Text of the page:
Maria Karla Terraza v. Safeway Inc. et al

Filing 232

ORDER GRANTING IN PART AND DENYING IN PART DEFENDANT AON HEWITT INVESTMENT CONSULTING, INC.'S MOTION FOR SUMMARY JUDGMENT by Judge Jon S. Tigar; granting in part and denying in part 136 Motion for Summary Judgment. (wsnS, COURT STAFF) (Filed on 4/16/2019)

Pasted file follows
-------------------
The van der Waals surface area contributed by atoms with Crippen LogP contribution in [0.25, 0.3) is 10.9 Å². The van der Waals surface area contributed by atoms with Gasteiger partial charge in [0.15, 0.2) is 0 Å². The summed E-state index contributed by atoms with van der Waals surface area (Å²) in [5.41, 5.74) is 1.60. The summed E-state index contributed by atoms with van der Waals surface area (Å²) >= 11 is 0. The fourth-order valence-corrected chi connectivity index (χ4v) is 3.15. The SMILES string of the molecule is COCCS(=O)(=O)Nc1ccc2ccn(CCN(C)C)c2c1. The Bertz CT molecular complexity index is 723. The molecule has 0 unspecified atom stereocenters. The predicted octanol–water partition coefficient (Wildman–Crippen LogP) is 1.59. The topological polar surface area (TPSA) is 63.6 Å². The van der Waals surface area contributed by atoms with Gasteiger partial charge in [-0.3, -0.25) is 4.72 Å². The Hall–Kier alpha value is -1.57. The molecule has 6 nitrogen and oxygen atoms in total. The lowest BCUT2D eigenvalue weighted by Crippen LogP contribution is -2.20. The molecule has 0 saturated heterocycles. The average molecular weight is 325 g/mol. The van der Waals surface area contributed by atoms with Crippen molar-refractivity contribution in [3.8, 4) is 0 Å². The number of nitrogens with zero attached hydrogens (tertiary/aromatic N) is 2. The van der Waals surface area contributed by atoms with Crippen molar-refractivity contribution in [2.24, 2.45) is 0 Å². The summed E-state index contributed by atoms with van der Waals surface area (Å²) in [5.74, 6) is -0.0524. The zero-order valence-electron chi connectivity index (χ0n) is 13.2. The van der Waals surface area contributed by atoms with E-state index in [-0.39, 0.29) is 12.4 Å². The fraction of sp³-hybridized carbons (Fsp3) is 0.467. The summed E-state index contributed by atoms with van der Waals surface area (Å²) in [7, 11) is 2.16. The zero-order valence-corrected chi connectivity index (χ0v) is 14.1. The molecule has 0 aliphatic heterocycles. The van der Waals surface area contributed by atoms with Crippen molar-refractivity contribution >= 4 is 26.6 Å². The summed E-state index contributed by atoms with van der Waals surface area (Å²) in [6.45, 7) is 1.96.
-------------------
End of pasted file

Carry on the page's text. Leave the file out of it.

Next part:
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1 2 3 4 UNITED STATES DISTRICT COURT 5 NORTHERN DISTRICT OF CALIFORNIA 6 MARIA KARLA TERRAZA, 7 Plaintiff, 8 v. 9 SAFEWAY INC., et al., 10 Defendants. United States District Court Northern District of California 11 Case No. 16-cv-03994-JST ORDER GRANTING IN PART AND DENYING IN PART DEFENDANT AON HEWITT INVESTMENT CONSULTING, INC.’S MOTION FOR SUMMARY JUDGMENT UNDER SEAL1 Re: ECF No. 136 12 13 I. 14 15 INTRODUCTION This case concerns the administration of Defendant Safeway, Inc.’s 401(k) plan (“Safeway Plan” or “Plan”). The Plan is an employee pension benefit plan within the meaning of 29 U.S.C. § 16 1002(2)(A) that is covered by ERISA, and an individual account plan within the meaning of 29 17 18 19 U.S.C. § 1002(34). The Safeway Plan is an example of what is commonly called a “defined contribution” plan. In addition to Safeway, defendants include Benefit Plans Committee Safeway Inc. n/k/a Albertsons Companies Retirement Benefits Plans Committee (“BPC”), Peter J. Bocian, 20 David F. Bond, Michael J. Boylan, Robert B. Dimond, Laura A. Donald, Dennis J. Dunne, Robert 21 L. Edwards, Bradley S. Fox, Bernard L. Hardy, Russell M. Jackson, Peggy Jones, Suz-Ann Kirby, 22 Robert Larson, Melissa C. Plaisance, Paul Rowan, Andrew J. Scoggin, and Aon Hewitt 23 24 25 26 27 28 1 The Court has filed this order under seal because it contains or refers to material subject to sealing orders. Within seven days of the filing date of this order, the parties shall file a stipulated proposed redacted version of this order, redacting only those portions of the order containing or referring to material for which the Court has granted a motion to seal and which the parties still request be sealed. The parties shall also email a PDF copy of the proposed redacted order, without any ECF headers, to jstpo@cand.uscourts.gov. The Court will review the parties’ proposal and issue a redacted version of the order. 1 Investment Consulting, Inc. (“Aon”) (collectively, “Defendants”). Plaintiff Maria Terraza alleges that Safeway, its BPC, and the Plan’s investment advisor, 2 3 Aon, violated their fiduciary duties in their selection and retention of certain investments in the 4 Plan. See generally ECF No. 72 (“Second Amended Complaint” or “SAC”).2 In addition to these 5 entities, she names individual members of the BPC as defendants. The facts are well-known to the 6 parties and the Court has summarized Plaintiff’s allegations in detail in two prior orders, ECF Nos. 7 65, 109, and so the Court will not elaborate them here. Defendant Aon now moves for summary judgment. It contends that: (1) Plaintiff’s claims 8 against Aon premised on alleged imprudent conduct occurring before March 31, 2011 are time- 10 barred by ERISA’s six-year statute of repose, 29 U.S.C. § 1113(1); (2) Plaintiff lacks evidence 11 United States District Court Northern District of California 9 from which a reasonable factfinder could conclude that Aon engaged in an imprudent process with 12 respect to its investment advice to the Plan; (3) Plaintiff lacks evidence from which a reasonable 13 factfinder could conclude that the challenged investment options in the Plan’s lineup were 14 objectively imprudent and that any alleged imprudence by Aon resulted in – or caused the Plan – 15 any financial loss; and (4) Plaintiff purports to assert her claims in a representative capacity on 16 behalf of the Plan under 29 U.S.C. § 1132(a)(2) but has failed to take the required steps to protect 17 the interests of other Plan participants or to proceed on their behalf, and thus cannot advance 18 claims for losses except those allegedly experienced through her own Plan account. ECF No. 136 19 at 2. For the reasons set forth below, the Court will grant the motion in part and deny it in part. 20 21 II. LEGAL STANDARD Summary judgment is proper when a “movant shows that there is no genuine dispute as to 22 23 any material fact and the movant is entitled to judgment as a matter of law.” Fed. R. Civ. P. 56(a). 24 A dispute is genuine only if there is sufficient evidence for a reasonable trier of fact to resolve the 25 issue in the nonmovant’s favor, and a fact is material only if it might affect the outcome of the 26 case. Fresno Motors, LLC v. Mercedes Benz USA, LLC, 771 F.3d 1119, 1125 (9th Cir. 2014) 27 28 2 A related case, Lorenz v. Safeway, Inc., Case No. 16-cv-04903-JST, makes similar allegations. 2 1 (citing Anderson v. Liberty Lobby, Inc., 477 U.S. 242, 248-49 (1986)). The court must draw all 2 reasonable inferences in the light most favorable to the nonmoving party. Johnson v. Rancho 3 Santiago Cmty. Coll. Dist., 623 F.3d 1011, 1018 (9th Cir. 2010). 4 Where the party moving for summary judgment would bear the burden of proof at trial, 5 that party “has the initial burden of establishing the absence of a genuine issue of fact on each 6 issue material to its case.” C.A.R. Transp. Brokerage Co. v. Darden Rests., Inc., 213 F.3d 474, 7 480 (9th Cir. 2000). Where the party moving for summary judgment would not bear the burden of 8 proof at trial, that party “must either produce evidence negating an essential element of the 9 nonmoving party’s claim or defense or show that the nonmoving party does not have enough evidence of an essential element to carry its ultimate burden of persuasion at trial.” Nissan Fire & 11 United States District Court Northern District of California 10 Marine Ins. Co. v. Fritz Cos., 210 F.3d 1099, 1102 (9th Cir. 2000). If the moving party satisfies 12 its initial burden of production, the nonmoving party must produce admissible evidence to show 13 that a genuine issue of material fact exists. Id. at 1102-03. If the nonmoving party fails to make 14 this showing, the moving party is entitled to summary judgment. Celotex Corp. v. Catrett, 477 15 U.S. 317, 322-23 (1986). 16 “Under ERISA, plan fiduciaries are charged with the duty of loyalty, the duty of prudence, 17 the duty to diversify investments, and the duty to act in accordance with the documents and 18 instruments governing the plan.” White v. Chevron Corp., No. 16-CV-0793-PJH, 2017 WL 19 2352137, at *4 (N.D. Cal. May 31, 2017) (citing 29 U.S.C. § 1104(a)(1)). 20 ERISA requires that a pension plan fiduciary act “with the care, skill, prudence, and 21 diligence under the circumstances then prevailing that a prudent [person] acting in a like capacity 22 and familiar with such matters would use in the conduct of an enterprise of a like character and 23 with like aims.” 29 U.S.C. § 1104(a)(1)(B). Under this “prudent person” standard, courts must 24 determine “whether the individual trustees, at the time they engaged in the challenged 25 transactions, employed the appropriate methods to investigate the merits of the investment and to 26 structure the investment.” Donovan v. Mazzola, 716 F.2d 1226, 1232 (9th Cir. 1983). The 27 prudence analysis “focus[es] on a fiduciary’s conduct in arriving at an investment decision, not on 28 its results.” In re Unisys Sav. Plan Litig., 74 F.3d 420, 434 (3d Cir. 1996). This duty of prudence 3 1 extends to both the initial selection of an investment and the continuous monitoring of investments 2 to remove imprudent ones. Tibble v. Edison Int’l, 135 S. Ct. 1823, 1828˗29 (2015). “Because the content of the duty of prudence turns on ‘the circumstances . . . prevailing’ at 3 4 the time the fiduciary acts, the appropriate inquiry will necessarily be context specific.” Fifth 5 Third Bancorp v. Dudenhoeffer, 573 U.S. 409, 425 (2014) (quoting 29 U.S.C. § 1104(a)(1)(B)). 6 Put differently, the prudence inquiry is “fact intensive.” Terraza v. Safeway Inc., 241 F. Supp. 3d 7 1057, 1078 (N.D. Cal. 2017) (citing Tussey v. ABB, Inc., 746 F.3d 327, 336 (8th Cir. 2014)). 8 “And, because it involves the application of a reasonableness standard, ‘[r]arely will such a 9 determination be appropriate on a motion for summary judgment.’” Id. (quoting Bd. of Trs. of S. Cal. IBEW–NECA Defined Contribution Plan v. Bank of N.Y. Mellon Corp., No. 09 CIV. 6273 11 United States District Court Northern District of California 10 RMB, 2011 WL 6130831, at *3 (S.D.N.Y. Dec. 9, 2011)). 12 III. 13 DISCUSSION A. 14 Whether Plaintiff’s Claims Against AON Based On Conduct Before March 2011 Are Time-Barred Aon argues initially that ERISA’s six-year statute of repose bars all claims against Aon 15 based on its conduct before March 31, 2011. ECF No. 136 at 13 (citing 29 U.S.C. § 1113(1)). 16 17 Section 1113(1) bars claims brought more than six years after a “fiduciary’s breach of any responsibility, duty, or obligation.” The SAC is the first complaint that named Aon as a defendant 18 and included allegations of misconduct against it, and that document was filed on March 31, 2017. 19 ECF No. 72. 20 Whether a proposed amendment to a complaint relates back to a previous complaint is 21 governed by Federal Rule of Civil Procedure Rule 15(c). Under Rule 15(c)(3), an amended 22 complaint naming a new party relates back to the filing date of the original complaint only if it 23 arose from the same conduct or transaction, and, within 120 days of the original complaint, the 24 new party had notice of the litigation such that it would not be prejudiced and knew or should 25 have known that “but for a mistake concerning the identity of the proper party,” it would have 26 been named as a defendant. Fed. R. Civ. P. 15(c); G.F. Co. v. Pan Ocean Shipping Co., Ltd., 23 27 F.3d 1498, 1501 (9th Cir. 1994). Rule 15(c) “has been interpreted to mean that for ‘claims 28 4 1 asserted against a new defendant to relate back in time to the original complaint, the plaintiff must 2 demonstrate . . . that the new party knew or should have known that the action would have been 3 brought against the party but for a mistake in identity.’” Brooks v. ComUnity Lending, Inc., No. C 4 07-4501 JF (RS), 2009 WL 1513397, at *4 (N.D. Cal. May 29, 2009) (quoting Bass v. World 5 Wrestling Fed’n Entm’t, Inc., 129 F. Supp. 2d 491, 507-08 (E.D.N.Y. 2001)). “Plaintiff has the 6 burden of demonstrating the elements of relation back.” Wilkins-Jones v. Cty. of Alameda, No. C- 7 08-1485 EMC, 2012 WL 3116025, at *12 (N.D. Cal. July 31, 2012). 8 Terraza’s arguments in favor of relation back are not convincing. She contends that “as the Safeway Defendants’ acknowledged co-fiduciary during the Relevant Period, Aon was on notice 10 that it would be jointly liable for any fiduciary breaches, 29 U.S.C. § 1105(a), and was only not 11 United States District Court Northern District of California 9 named in the initial complaint because Plaintiff was unaware of its role until after discovery.” 12 ECF No. 162 at 13 n.8. Section 1105, cited by Terraza, imposes joint and several liability on a 13 fiduciary for a breach of duty by another fiduciary “if it participates knowingly in the breach, if it 14 enabled the other to commit the breach, or if it knows of the other’s breach and fails to take 15 reasonable efforts to remedy the breach.” Kanawi v. Bechtel Corp., 590 F. Supp. 2d 1213, 1223 16 (N.D. Cal. 2008). By itself, it does not assist the Court’s analysis regarding relation back or put 17 Aon on constructive notice of its potential liability. 18 Terraza also cites Patru v. Rush, No. 3:13-CV-00357-SI, 2014 WL 3962496 (D. Or. Aug. 19 13, 2014). Plaintiff in that case sued two employees of the Oregon Department of Human 20 Services (“DHS”) relating to DHS’s processing of Plaintiff’s application for a license to admit 21 ventilator-dependent residents to her adult foster home. Id. at *1. Plaintiff then moved to add 22 those employees’ supervisor, as well as five other employees who worked in the same office, as 23 defendants. Id. at *4. The Patru court granted the motion as to the supervisor, finding that “as the 24 supervisor and final decision-maker regarding ventilator licenses, [she] both received adequate 25 notice of the lawsuit and ‘should have known that the action would have been brought against 26 [her], but for a mistake,’” but denied the motion as to the remaining employees. Id. (quoting Fed. 27 R. Civ. P. 15(c)(1)(C)). Patru does not help Terraza; unlike in that case, there is no evidence that 28 Aon received notice of any kind as required by Rule 15. Equally importantly, Aon was not added 5 1 as a defendant within the Rule 4(m) period. Thus, the Court finds that Terraza does not benefit 2 from the relation back doctrine. As a consequence, Aon cannot be liable for its 2010 actions in 3 allegedly failing to consider conflicts of interest in Safeway’s 2010 selection of the JP Morgan 4 SmartRetirement PassiveBlend target date funds (“JPM TDFs”), or in recommending the selection 5 of those funds without adequate historical performance information. It also cannot be liable for its 6 role in selecting the Wells Fargo Advantage Strategic Large Cap Growth Fund in January 2011. 7 Terraza points to the Court’s prior order denying Defendant Safeway’s motion to dismiss 8 Terraza’s claims pertaining to investments added to the Plan before 2010. There, the Court held, 9 14 “[A] fiduciary normally has a continuing duty of some kind to monitor investments and remove imprudent ones” that “exists separate and apart from the trustee’s duty to exercise prudence in selecting investments at the outset.” Tibble v. Edison Int’l, 135 S. Ct. 1823, 1828-29 (2015). As a result, where the plaintiff “allege[s] that a fiduciary breached the duty of prudence by failing to properly monitor investments and remove imprudent ones,” the claim is timely “so long as the alleged breach of the continuing duty occurred within six years of suit.” Id. Here, Terraza alleges that the Defendants acted imprudently by continuing to offer underperforming investment options with excessive fees until at least 2015, just one year before Terraza filed suit. Therefore, those claims are timely even though three of the investment options were initially added to the Plan before 2010. 15 Terraza v. Safeway Inc., 241 F. Supp. 3d 1057, 1068 (N.D. Cal. 2017). As the prior quote 16 suggests, Aon might potentially be liable for its actions in allowing Safeway to maintain the JPM 17 TDFs in the Plan after they were initially selected. But the only criticism Plaintiff offers on that 18 score directed at Aon is that the JPM TDFs underperformed the Dow Jones Target Date 19 Benchmark Index during an unspecified number of unspecified quarters. ECF No. 162 at 26. 20 These facts are insufficient to sustain a claim against Aon, and all of Aon’s other actions that 21 Plaintiff challenges pertain to the selection process. See id. at 15-18. Accordingly, Aon is 22 entitled to summary judgment as to the JPM TDF funds. 10 United States District Court Northern District of California 11 12 13 23 There are triable issues of material fact regarding the remaining funds. As to each, there is 24 evidence in support of Plaintiff’s allegation that “Aon’s persistent and relatively consistent 25 ‘advice’ was to retain the existing investments in the Plan” and Aon “recommended that the other 26 Defendants do little or nothing to improve the investments offered by the Plan and the expenses 27 paid by the Plan and its participants,” even when those investments were significantly 28 underperforming. SAC ¶¶ 90-91. As the Court observed when it denied Aon’s motion to dismiss 6 1 the Second Amended Complaint, “[the] duty of prudence extends to both the initial selection of an 2 investment and the continuous monitoring of investments to remove imprudent ones.” ECF No. 3 109 at 5 (citing Tibble, 135 S. Ct. at 1828˗29). 4 B. 5 There is a triable issue of material fact as to whether Aon met its duty of prudence to Interest Income Fund monitor the performance of the Interest Income Fund and determine whether to recommend its 7 replacement as a Plan asset. It underperformed both a stable value fund managed by Vanguard 8 and the Hueler Index, and also underperformed the Rolling 5-Year Constant Maturity Treasury 9 Index, which Aon used as a benchmark in its own monitoring materials, for all but one of the 16 10 quarters beginning Q1 2010. There is also a disputed issue of fact regarding whether Aon should 11 United States District Court Northern District of California 6 have placed this fund on a “watch list” as required by the Investment Policy Statement. 12 C. 13 There is a triable issue of material fact as to whether Aon met its duty of prudence to SSgA S&P 500 Index Fund 14 monitor the performance of the SSgA S&P 500 Index Fund (which the parties also refer to as 15 “State Street”) and determine whether to recommend its replacement as a Plan asset. The fund 16 underperformed a comparable Vanguard index fund for more than six consecutive quarters, on 17 more than one occasion, during the relevant period. ECF No. 156-2 at 25. 18 D. 19 There is a triable issue of material fact as to whether Aon met its duty of prudence to Wells Fargo Advantage Strategic Large Cap Growth Fund 20 monitor the performance of the Wells Fargo Advantage Strategic Large Cap Growth Fund and 21 determine whether to recommend its replacement as a Plan asset. The fund underperformed the 22 Russell 1000 Growth Index during the relevant period. 23 The Court notes that Plaintiff’s expert Martin Dirks opined, as to another fund, that an 24 investment option offered by the Plan should have been removed if it was not within the top 25 quartile of its peer group for six consecutive quarters. ECF No. 156-2 at 57. The Wells Fargo 26 fund does not meet this test, having underperformed the Russell 1000 Growth Index for a 27 maximum of four consecutive quarters. Id. at 89. Because the summary judgment briefing does 28 not address this discrepancy, the parties can address it at trial. 7 1 E. 2 There is a triable issue of material fact as to whether Aon met its duty of prudence to RS Partners Fund 3 monitor the performance of the RS Partners Fund and determine whether to recommend its 4 replacement as a Plan asset. As previously noted, Plaintiff’s expert testified that an investment 5 option offered by the Plan should have been removed if it was not within the top quartile of its 6 peer group for six consecutive quarters. RS Partners Fund underperformed according to this 7 metric. 8 F. 9 There is a triable issue of material fact as to whether Aon met its duty of prudence to Chesapeake Core Growth Fund monitor the performance of the Chesapeake Core Growth Fund. Plaintiff’s expert noted that “the 11 United States District Court Northern District of California 10 [Chesapeake] fund ranked in the bottom 96% versus peer funds on a 3-year basis and in the 12 bottom 97% versus peer funds on a 5-year basis.” ECF No. 156-2 at 22. 13 G. 14 Safeway argues Terraza cannot establish causation for her claims. ECF No. 144 at 15. Causation 15 ERISA requires a breaching fiduciary to “make good to such plan any losses to the plan resulting 16 from each such breach.” 29 U.S.C. § 1109(a) (emphasis added). Ultimately, Terraza bears the 17 burden of proving this “causal link between the [alleged breach] and the harm suffered by the 18 plan.” Wright v. Or. Metallurgical Corp., 360 F.3d 1090, 1099 (9th Cir. 2004) (affirming granted 19 motion to dismiss); see also Friend v. Sanwa Bank Cal., 35 F.3d 466, 469 (9th Cir. 1994) (holding 20 “ERISA holds a trustee liable for a breach of fiduciary duty only to the extent that losses to the 21 plan result from the breach” in affirming summary judgment for defendant); Ronches v. Dickerson 22 Emp. Benefits, Inc., No. CV 09-04279 MMM (PJWx), 2009 WL 10669571, at *22 (C.D. Cal. Oct. 23 30, 2009) (holding the “statutory phrase ‘resulting from’ indicates that there must be ‘some causal 24 link between the alleged breach of [fiduciary] duties and the loss plaintiff seeks to recover 25 (citation omitted)). 26 27 Terraza has submitted sufficient evidence to create a dispute of material fact regarding causation. She has submitted expert testimony that the fiduciaries, including Aon, failed prudently 28 8 1 to monitor the performance of each of the challenged funds.3 She also identifies plausible 2 alternative investments. See, e.g., ECF No. 156-2 at 43 (identifying the Vanguard Stable Value 3 Fund as an alternative to the Interest Income Fund); id. at 65 (identifying the Vanguard 500 Index 4 Fund as an alternative to the SSgA S&P 500 Index Fund); id. at 35 (identifying the Vanguard 5 Russell 1000 Growth Index I Fund as an alternative to the Wells Fargo Advantage Strategic Large 6 Cap Growth Fund); id. at 58 (identifying the Vanguard Russell 2000 Value Index I Fund as an 7 alternative to the RS Partners Fund); id. at 24 (identifying the Vanguard Russell 1000 Growth 8 Index I Fund as an alternative to the Chesapeake Core Growth Fund). Whether these proposed 9 alternatives are fair comparators will be resolved at trial. 10 H. United States District Court Northern District of California 11 Whether Terraza Properly Asserts Claims in a Representative Capacity on Behalf of the Plan Lastly, Aon argues that “Plaintiff purports to assert her claims in a representative capacity 12 on behalf of the Plan under 29 U.S.C. § 1132(a)(2) but has failed to take the required steps to 13 protect the interests of other Plan participants or to proceed on their behalf, and thus cannot 14 advance claims for losses except those allegedly experienced through her own Plan account.” 15 ECF No. 136 at 2; see also id. at 31-33 (same). Aon suggests that Plaintiff needed to move for 16 class certification or take other steps to formally establish herself as a representative plaintiff. 17 Judge Wilken recently summarized the law in this area as follows: 18 The ability to file a § 502(a)(2) claim as a class action is an important one. Participants bringing a § 502(a)(2) claim act in a representative capacity on behalf of the plan and are bound to “employ procedures to protect effectively the interests they purport to represent.” Coan v. Kaufman, 457 F.3d 250, 259 (2d Cir. 2006); see also Massachusetts Mut. Life Ins. Co. v. Russell, 473 U.S. 134, 142 n.9 (1985). 19 20 21 22 23 24 25 26 27 28 Aon urges the Court to adopt the causation standard that “Plaintiff must show the investment options she challenges were objectively imprudent – i.e., that no reasonable fiduciary would include them in a 401(k) plan lineup – and resulted in losses to the Plan.” ECF No. 136 at 23 (citing Fifth-Third Bancorp. v. Dudenhoeffer, 573 U.S. 409, 428 (2014)); id. at 9 (same). But the Supreme Court in Dudenhoeffer never set forth Aon’s proposed “objective imprudence” standard. Dudenhoeffer concerned fiduciary breach claims arising out of a fiduciary’s decision to buy or hold the employer’s stock in an employee stock ownership plan. The Supreme Court held that “[t]o state a claim for breach of the duty of prudence on the basis of inside information, a plaintiff must plausibly allege an alternative action that the defendant could have taken that would have been consistent with the securities laws and that a prudent fiduciary in the same circumstances would not have viewed as more likely to harm the fund than to help it.” 573 U.S. at 428. In any event, while courts in other circuits may have adopted an objective imprudence standard, see ECF No. 162 at 21, the Ninth Circuit has not, and the Court will not do so here. 9 3 1 2 3 4 Representatives can discharge their duty by ensuring absent participants are properly represented, joining or making a good faith effort to join other participants, or filing a class action pursuant to Rule 23. Coan, 457 F.3d at 259-60. Where the number of participants is large, a class action may be the most appropriate procedural device. Id. at 260; see also Shady Grove Orthopedic Associates v. Allstate Ins. Co., 559 U.S. 393, 402 (2010) (Rule 23 provides “procedural fairness and efficiency”). Cryer v. Franklin Res., Inc., No. C 16-4265 CW, 2017 WL 4410103, at *4 (N.D. Cal. Oct. 4, 5 2017). Nonetheless, Judge Wilken did not say, and no case cited by the Defendants holds, that 6 certification under Rule 23 is a prerequisite to representative status. To the contrary, “[h]ere, the 7 plan remains in existence and the Court may easily direct that the proceeds be paid to the plan 8 directly. Alternatively, the Court may, either upon motion of a party or sua sponte, invoke the 9 procedures of Rule 23.1, either wholly or in part, to the extent necessary to protect the interests of 10 the other interested parties.” Stanton v. Couturier, No. 2:05-CV-02046-RRB-KJM, 2007 WL 11 United States District Court Northern District of California 4570699, at *3 (E.D. Cal. Dec. 26, 2007). 12 In her complaint, Plaintiff specifically requests that Defendants remit the losses they 13 14 caused to the Plan, rather than to her individually. ECF No. 72 ¶ 107(b) (requesting “[e]quitable, legal or remedial relief to return all losses to the Plan and/or for restitution and/or damages”). In 15 its reply brief, Aon does not address Stanton or its holding, and the Court takes the point as having 16 been conceded. 17 CONCLUSION 18 For the foregoing reasons, Aon’s motion for summary judgment is GRANTED with 19 respect to actions taken before March 31, 2011, including its role in selecting the Wells Fargo 20 Advantage Strategic Large Cap Growth Fund in January 2011, and with respect to allegations of 21 any kind concerning the JP Morgan SmartRetirement PassiveBlend target date funds. In all other 22 respects, the motion is DENIED. 23 IT IS SO ORDERED. 24 Dated: April 9, 2019 25 26 ______________________________________ JON S. TIGAR United States District Judge 27 28 10